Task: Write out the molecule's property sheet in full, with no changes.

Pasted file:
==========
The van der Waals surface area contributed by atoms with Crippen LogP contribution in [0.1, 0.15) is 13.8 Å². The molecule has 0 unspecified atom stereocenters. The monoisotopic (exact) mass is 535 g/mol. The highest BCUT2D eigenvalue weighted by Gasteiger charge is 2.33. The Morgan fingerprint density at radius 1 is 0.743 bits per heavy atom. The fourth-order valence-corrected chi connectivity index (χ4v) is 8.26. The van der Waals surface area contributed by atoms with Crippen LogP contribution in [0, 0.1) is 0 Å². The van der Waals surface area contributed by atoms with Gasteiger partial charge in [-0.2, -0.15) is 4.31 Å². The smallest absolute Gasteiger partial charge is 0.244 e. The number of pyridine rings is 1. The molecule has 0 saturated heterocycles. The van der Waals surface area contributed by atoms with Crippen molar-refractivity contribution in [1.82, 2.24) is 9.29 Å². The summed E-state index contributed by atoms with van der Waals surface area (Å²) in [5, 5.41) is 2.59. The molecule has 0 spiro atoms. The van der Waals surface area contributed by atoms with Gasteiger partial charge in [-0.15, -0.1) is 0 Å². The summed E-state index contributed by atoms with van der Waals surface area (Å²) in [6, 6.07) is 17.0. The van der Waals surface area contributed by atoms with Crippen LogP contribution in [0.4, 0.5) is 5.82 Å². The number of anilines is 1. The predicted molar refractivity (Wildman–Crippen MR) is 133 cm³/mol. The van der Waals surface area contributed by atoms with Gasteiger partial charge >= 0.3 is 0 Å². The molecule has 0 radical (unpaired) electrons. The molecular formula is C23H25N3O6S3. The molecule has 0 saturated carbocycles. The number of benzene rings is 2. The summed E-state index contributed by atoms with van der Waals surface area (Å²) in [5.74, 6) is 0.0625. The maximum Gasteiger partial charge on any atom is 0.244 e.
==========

The van der Waals surface area contributed by atoms with Crippen LogP contribution in [0.1, 0.15) is 13.8 Å². The molecule has 0 unspecified atom stereocenters. The monoisotopic (exact) mass is 535 g/mol. The highest BCUT2D eigenvalue weighted by Gasteiger charge is 2.33. The Morgan fingerprint density at radius 1 is 0.743 bits per heavy atom. The fourth-order valence-corrected chi connectivity index (χ4v) is 8.26. The van der Waals surface area contributed by atoms with Crippen LogP contribution in [0, 0.1) is 0 Å². The van der Waals surface area contributed by atoms with Gasteiger partial charge in [-0.2, -0.15) is 4.31 Å². The smallest absolute Gasteiger partial charge is 0.244 e. The number of pyridine rings is 1. The molecule has 0 saturated heterocycles. The van der Waals surface area contributed by atoms with Crippen molar-refractivity contribution in [1.82, 2.24) is 9.29 Å². The summed E-state index contributed by atoms with van der Waals surface area (Å²) in [5, 5.41) is 2.59. The molecule has 0 spiro atoms. The van der Waals surface area contributed by atoms with Gasteiger partial charge in [-0.15, -0.1) is 0 Å². The summed E-state index contributed by atoms with van der Waals surface area (Å²) in [6, 6.07) is 17.0. The van der Waals surface area contributed by atoms with Crippen LogP contribution in [0.4, 0.5) is 5.82 Å². The number of anilines is 1. The predicted molar refractivity (Wildman–Crippen MR) is 133 cm³/mol. The van der Waals surface area contributed by atoms with Gasteiger partial charge >= 0.3 is 0 Å². The molecule has 0 radical (unpaired) electrons. The molecular formula is C23H25N3O6S3. The molecule has 0 saturated carbocycles. The number of benzene rings is 2. The summed E-state index contributed by atoms with van der Waals surface area (Å²) in [5.74, 6) is 0.0625. The maximum Gasteiger partial charge on any atom is 0.244 e.